Nashville SC

Analyzing Nashville SC’s central midfield situation

At long last, the final piece of the statistical overview of Nashville SC heading into the 2020 MLS season. This may ultimately prove to be the most important position in a Gary Smith team: the central midfielders.

GoalkeeperDefenderAttacking midWingStriker

Smith has used a double-pivot in the middle of the pitch regardless of what’s going on around that duo (3-5-2/5-3-2, 4-2-3-1, 4-2-2, and many more formations! Always with a couple dudes in the middle), and it’s pretty clear who his first-choice players are going to be there. Let’s look at not just Dax McCarty and Aníbal Godoy, but also their compatriots in the center.

We begin with the guys coming from MLS – with a season of Jimmy Medranda and three of Derrick Jones mixed in with the aforementioned pair:

Offensive contribution

We’re going to have one outlier when it comes to expected goals and assists. Otherwise, there’s a fairly tight band in which the Nashville players fit in with the MLS population at the position group:

Midshooting

That outlier is, as you can see, Jimmy Medranda, and the reason there’s only one year of the Colombian recorded as a central midfielder is probably one of the reasons he’s such an outlier: he’s a positionally-versatile guy who has also been coded five times as a fullback/wingback and once as a winger. I’d expect if/when he gets healthy (and unfortunately given his recent history, that’s no guarantee for 2020, at least), he plays more of an advanced role in the center, or somewhere along the left side.

So, we’re not expecting a lot of direct offensive involvement from the central defensive midfield. How should they do in terms of possession? Let’s break it down via the American Soccer Analysis xPassing metric:

Midfieldpassing

You’ll note that the slope isn’t 1, but that’s largely due to different success rates by position (you can read why the formula doesn’t take position into account when calculating xPass here).

Taking a look at the two outliers on the low end of completion rate, Derrick Jones’s performance as a 20-year old will hopefully have improved by now (and indeed, his 2018 and 2019, while both with small sample sizes, looked like massive improvement), and if preseason is any indication, he may not fit into this category anyway, but rather into attacking midfield.

We’ve already taken a look at how much more Jimmy Medranda’s 2017 showed an offensive bite, and taking risks to try to create offense can be a bit of a zero-sum game when looking at these two metrics side-by-side.

It’s worth noting that, as you move to the right on the chart, you’re essentially increasing the safety of the pass (i.e. likelihood that it’s completed by an average player). Nashville SC’s central midfielders are in a pretty comfortable spot farther to the right. By being above the linear regression line, they’re also completing more passes than expected (even if the formula thinks a pass is dangerous, if you complete it consistently anyway, that’s called “being good”).

Every Godoy season but his injury-plagued 2019 is above the line of best fit, whereas McCarty’s 2019 is his only above the line of best fit. Even if McCarty is not quite as accurate passing – I doubt he turned over a new leaf as a 33-year old last season – there’s a good complementary pairing here.

Defensively solid?

Both here and elsewhere, there’s plenty of research explaining how difficult it is to attribute a team’s defensive success or failure to individual players. Unlike on offense, there is no assist/shot/goal metric. However, we can look at the overall defensive performances of Chicago and San Jose last season and at least decide whether or not Godoy and McCarty played for defensively-successful teams (Jones played just 57 MLS minutes last year – I’ll cover him a bit in the next chart):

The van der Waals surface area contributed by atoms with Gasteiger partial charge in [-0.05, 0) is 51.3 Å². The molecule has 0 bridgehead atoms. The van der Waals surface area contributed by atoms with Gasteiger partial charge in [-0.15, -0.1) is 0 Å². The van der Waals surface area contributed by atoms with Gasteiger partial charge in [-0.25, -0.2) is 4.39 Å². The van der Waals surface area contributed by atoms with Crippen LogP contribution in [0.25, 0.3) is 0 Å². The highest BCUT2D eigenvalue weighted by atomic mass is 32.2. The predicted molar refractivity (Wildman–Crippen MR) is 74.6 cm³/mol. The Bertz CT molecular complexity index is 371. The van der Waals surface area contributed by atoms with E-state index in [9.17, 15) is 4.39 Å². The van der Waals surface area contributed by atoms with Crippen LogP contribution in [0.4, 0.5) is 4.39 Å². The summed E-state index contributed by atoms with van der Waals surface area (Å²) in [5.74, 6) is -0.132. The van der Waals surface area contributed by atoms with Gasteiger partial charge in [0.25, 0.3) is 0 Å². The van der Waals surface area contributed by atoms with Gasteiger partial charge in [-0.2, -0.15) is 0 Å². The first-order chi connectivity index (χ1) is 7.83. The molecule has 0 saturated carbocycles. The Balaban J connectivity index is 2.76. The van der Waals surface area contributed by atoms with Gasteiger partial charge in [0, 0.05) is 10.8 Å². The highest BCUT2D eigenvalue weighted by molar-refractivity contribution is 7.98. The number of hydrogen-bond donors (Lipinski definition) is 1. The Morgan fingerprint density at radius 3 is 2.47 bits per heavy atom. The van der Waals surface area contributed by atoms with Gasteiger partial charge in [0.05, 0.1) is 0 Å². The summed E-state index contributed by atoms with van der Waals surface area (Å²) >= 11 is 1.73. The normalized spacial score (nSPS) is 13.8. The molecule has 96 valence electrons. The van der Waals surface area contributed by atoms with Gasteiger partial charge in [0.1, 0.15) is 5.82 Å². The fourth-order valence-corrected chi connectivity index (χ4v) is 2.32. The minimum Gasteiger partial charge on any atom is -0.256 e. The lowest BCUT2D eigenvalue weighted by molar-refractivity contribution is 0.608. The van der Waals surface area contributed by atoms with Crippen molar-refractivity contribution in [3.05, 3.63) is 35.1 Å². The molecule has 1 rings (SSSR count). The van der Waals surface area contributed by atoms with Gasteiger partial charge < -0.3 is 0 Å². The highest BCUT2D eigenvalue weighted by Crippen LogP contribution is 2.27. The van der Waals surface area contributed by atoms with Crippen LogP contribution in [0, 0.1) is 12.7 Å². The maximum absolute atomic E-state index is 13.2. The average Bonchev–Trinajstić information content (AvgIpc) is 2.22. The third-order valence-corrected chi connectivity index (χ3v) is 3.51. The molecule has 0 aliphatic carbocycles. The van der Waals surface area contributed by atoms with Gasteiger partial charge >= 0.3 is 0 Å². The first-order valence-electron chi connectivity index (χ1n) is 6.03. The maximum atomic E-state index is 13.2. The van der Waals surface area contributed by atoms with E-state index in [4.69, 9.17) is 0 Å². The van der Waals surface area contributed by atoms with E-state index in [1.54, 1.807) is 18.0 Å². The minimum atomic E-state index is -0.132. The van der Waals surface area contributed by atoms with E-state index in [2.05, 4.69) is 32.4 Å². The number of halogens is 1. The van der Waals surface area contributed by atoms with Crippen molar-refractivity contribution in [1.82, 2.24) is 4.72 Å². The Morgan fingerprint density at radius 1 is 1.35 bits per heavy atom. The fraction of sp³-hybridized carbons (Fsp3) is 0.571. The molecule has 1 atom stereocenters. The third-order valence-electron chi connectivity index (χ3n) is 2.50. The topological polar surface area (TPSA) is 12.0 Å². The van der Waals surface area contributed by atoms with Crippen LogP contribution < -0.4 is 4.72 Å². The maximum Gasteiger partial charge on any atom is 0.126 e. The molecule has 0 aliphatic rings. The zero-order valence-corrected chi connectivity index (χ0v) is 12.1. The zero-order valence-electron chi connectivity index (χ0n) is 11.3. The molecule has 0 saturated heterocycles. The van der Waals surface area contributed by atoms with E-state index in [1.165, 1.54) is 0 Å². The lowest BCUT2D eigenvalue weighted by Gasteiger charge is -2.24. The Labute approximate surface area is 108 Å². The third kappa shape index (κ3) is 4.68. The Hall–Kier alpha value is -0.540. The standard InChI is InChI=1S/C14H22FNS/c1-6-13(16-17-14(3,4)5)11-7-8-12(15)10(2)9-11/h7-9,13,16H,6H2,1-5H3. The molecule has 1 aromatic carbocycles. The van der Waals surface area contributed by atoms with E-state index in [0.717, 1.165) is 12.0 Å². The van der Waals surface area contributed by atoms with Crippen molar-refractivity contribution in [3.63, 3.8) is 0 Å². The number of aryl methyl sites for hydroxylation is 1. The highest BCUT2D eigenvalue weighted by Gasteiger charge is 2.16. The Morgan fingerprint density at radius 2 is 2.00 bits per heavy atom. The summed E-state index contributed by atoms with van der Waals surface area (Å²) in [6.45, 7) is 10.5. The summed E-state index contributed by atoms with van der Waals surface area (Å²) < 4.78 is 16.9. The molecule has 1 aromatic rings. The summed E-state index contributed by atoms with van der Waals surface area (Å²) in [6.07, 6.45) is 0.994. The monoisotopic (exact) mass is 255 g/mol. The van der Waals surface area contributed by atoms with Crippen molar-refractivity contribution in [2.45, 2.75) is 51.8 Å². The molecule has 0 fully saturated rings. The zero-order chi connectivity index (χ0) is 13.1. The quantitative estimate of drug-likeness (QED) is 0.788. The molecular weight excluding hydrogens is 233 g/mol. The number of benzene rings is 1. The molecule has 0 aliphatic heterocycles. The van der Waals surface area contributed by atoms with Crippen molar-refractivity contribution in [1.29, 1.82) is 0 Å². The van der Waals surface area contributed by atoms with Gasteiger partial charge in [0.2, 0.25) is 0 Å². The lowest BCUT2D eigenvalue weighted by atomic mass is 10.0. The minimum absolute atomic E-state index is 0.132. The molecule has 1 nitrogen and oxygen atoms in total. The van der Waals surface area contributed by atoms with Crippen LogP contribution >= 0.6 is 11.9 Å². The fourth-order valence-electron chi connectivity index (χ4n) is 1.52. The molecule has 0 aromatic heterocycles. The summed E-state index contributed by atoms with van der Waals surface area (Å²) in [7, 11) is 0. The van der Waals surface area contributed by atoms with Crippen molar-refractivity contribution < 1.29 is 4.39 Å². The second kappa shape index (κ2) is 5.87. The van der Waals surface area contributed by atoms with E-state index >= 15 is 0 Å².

Defensive Performance MLS
LAFC was so dope last year, y’all. I’ll let you guess which dot is theirs.

As you can see, both teams were better-than-average defensively from an xG perspective, but, notably, both were slightly worse than that in strict goals-against (opponent-adjusted) terms. How you want to ascribe that characteristic to the central midfielders is up to you. In the name of optimism, I’ll say they were responsible for helping prevent opponents’ buildup to good goal-scoring looks, while the FAILING defenders and keepers allowed higher conversion rates behind them. That’s the ticket!

No league-wide xG data available for USL, but we can at least look at the teams’ goals-against performances, with two teams of note: Nashville SC (you may have heard of ’em!) and Charleston Battery. Those teams have provided central midfield players to the MLS edition of the Boys in Gold:

USL defense

Charleston was a pretty bad offensive team, Nashville was a good-not great one. For the purposes of our current discussion, though, the defenses were pretty good (Charleston) and elite (Nashville). As with the more robust data available for the MLS players, we’ll attribute all the success to the players we’re most interested in here. Any and all lack of success is attributable to players who are in Gold this year.

Familiarity

It worth noting that Nashville’s scouting at this position is probably as solid as any other on the roster. Two of the players performed under this technical staff last year, another is a guy they played against several times in the past two years. They landed their top intra-MLS guy at the position in Aníbal Godoy, and picked up another guy who’s been a captain almost everywhere he’s been.

Importantly, Gary Smith is a guy with a reputation of being a strong defensive coach (with criticisms both unfair and entirely fair about being too defensive at times), and he was a central midfielder during his playing days. If nothing else, he knows what he’s looking for. His track record as a coach indicates the eye is good.

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